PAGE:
I thank especially all those who went to Our Lady of Perpetual Succour Church to participate in the special Mass offered for our detained brothers and sisters and their families, relatives and friends (May 27). You conducted yourself admirably. Nobody could find fault with your behaviour although many including myself went there with some trepidation and apprehension.

On that occasion I asked you to pray for me and my priests as we were to gather the following day to consider a serious matter that concerns the whole Church and to issue a statement. The meeting which could have divided and polarised our priests brought about a better understanding among ourselves and unified us as we produced the following statement:

We refer to the statement from the Ministry of Home Affairs )May 26) regarding the investigation into a “clandestine communist network” and the arrest and detention of 16 person, May 21.

Four of the 16 are full-time workers in Church work. They are: Vincent Cheng Kim Chuan, Executive Secretary of the Archdiocesan Justice and Peace Commission. Ne Bee Leng, full-time staff of the Catholic Centre for Foreign Workers (formerly the Geylang Catholic Centre). Tang Lay Lee, full-time staff of the Young Christian Workers’ Movement. Kevin Desmond De Souza, full-time staff of the Catholic Students’ Society of the Singapore Polytechnic.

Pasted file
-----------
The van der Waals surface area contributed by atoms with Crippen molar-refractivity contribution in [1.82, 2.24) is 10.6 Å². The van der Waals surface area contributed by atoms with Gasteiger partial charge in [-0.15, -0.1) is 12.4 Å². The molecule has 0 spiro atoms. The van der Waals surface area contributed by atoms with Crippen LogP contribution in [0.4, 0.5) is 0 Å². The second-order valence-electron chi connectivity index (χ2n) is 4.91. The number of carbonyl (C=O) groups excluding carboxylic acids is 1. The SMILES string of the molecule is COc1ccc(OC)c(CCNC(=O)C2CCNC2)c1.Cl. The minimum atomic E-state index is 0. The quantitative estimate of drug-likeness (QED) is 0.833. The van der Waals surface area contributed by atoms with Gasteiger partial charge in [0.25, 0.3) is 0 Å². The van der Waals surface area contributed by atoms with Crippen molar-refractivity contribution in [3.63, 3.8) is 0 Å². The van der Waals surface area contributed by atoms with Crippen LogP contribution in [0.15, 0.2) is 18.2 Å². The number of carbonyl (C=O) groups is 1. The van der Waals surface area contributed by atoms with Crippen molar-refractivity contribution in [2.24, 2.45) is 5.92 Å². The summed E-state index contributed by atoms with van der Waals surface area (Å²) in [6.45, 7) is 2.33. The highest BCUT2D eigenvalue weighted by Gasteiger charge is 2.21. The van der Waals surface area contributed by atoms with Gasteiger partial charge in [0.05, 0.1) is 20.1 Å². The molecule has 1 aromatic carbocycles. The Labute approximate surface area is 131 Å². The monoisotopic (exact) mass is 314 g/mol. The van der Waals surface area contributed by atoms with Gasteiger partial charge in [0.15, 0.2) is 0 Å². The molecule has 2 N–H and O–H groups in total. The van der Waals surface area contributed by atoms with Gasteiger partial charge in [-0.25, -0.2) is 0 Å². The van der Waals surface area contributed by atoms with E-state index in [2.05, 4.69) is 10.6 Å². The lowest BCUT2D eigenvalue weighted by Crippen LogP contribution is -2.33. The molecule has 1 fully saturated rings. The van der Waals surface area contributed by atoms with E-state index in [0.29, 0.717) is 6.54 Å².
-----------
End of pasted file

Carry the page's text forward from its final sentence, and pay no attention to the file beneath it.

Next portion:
Among the 16, there are also 6 voluntary workers in some of our Catholic organisations. They are: Mah Lee Lin (Chait Chee Cathokic Centre), Teo Soh Lung (Catholic Centre for Foreign Workers), Kenneth Tsang, Tan Tee Seng and their respective spouses, Jenny Chin Lai Ching and Low Yit Leng (Justice and Peace Commission).

We are greatly perturbed at the arrests and the Ministry’s statement. We are also concerned for those detained and their respective families.

We have been informed by the Ministry of Home Affairs that none of the ten has been detained because of his/her work in Catholic organisations, but because of their “possible inviolvement in a clandestine communist network”.

The Catholic Church is totally opposed to Marxism/Communism which is contrary to the teachings of Jesus Christ.

The Catholic Church, however, must continue its mission of spreading its teachings on matters pertaining to justice as they apply to social, economic and political issues.